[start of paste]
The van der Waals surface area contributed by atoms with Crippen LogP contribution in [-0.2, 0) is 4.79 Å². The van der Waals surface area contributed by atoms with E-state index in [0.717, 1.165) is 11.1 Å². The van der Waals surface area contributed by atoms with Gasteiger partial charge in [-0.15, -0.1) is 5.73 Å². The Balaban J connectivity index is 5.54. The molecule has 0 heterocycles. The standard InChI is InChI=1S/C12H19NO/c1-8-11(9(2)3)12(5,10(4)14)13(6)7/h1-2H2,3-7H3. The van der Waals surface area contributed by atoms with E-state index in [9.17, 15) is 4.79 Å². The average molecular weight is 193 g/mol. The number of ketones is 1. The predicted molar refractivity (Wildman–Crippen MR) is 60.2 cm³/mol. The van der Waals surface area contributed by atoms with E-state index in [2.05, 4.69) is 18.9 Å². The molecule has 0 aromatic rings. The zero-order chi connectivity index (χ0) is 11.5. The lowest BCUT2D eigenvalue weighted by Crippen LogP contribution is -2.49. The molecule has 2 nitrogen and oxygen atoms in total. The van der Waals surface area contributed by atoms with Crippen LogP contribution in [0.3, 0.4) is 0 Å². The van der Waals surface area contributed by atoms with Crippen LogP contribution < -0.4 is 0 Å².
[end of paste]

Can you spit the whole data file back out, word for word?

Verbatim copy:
The van der Waals surface area contributed by atoms with Crippen LogP contribution in [-0.2, 0) is 4.79 Å². The van der Waals surface area contributed by atoms with E-state index in [0.717, 1.165) is 11.1 Å². The van der Waals surface area contributed by atoms with Gasteiger partial charge in [-0.15, -0.1) is 5.73 Å². The Balaban J connectivity index is 5.54. The molecule has 0 heterocycles. The standard InChI is InChI=1S/C12H19NO/c1-8-11(9(2)3)12(5,10(4)14)13(6)7/h1-2H2,3-7H3. The van der Waals surface area contributed by atoms with E-state index in [9.17, 15) is 4.79 Å². The average molecular weight is 193 g/mol. The number of ketones is 1. The predicted molar refractivity (Wildman–Crippen MR) is 60.2 cm³/mol. The van der Waals surface area contributed by atoms with E-state index in [2.05, 4.69) is 18.9 Å². The molecule has 0 aromatic rings. The zero-order chi connectivity index (χ0) is 11.5. The lowest BCUT2D eigenvalue weighted by Crippen LogP contribution is -2.49. The molecule has 2 nitrogen and oxygen atoms in total. The van der Waals surface area contributed by atoms with Crippen LogP contribution in [0.3, 0.4) is 0 Å². The van der Waals surface area contributed by atoms with Crippen LogP contribution < -0.4 is 0 Å².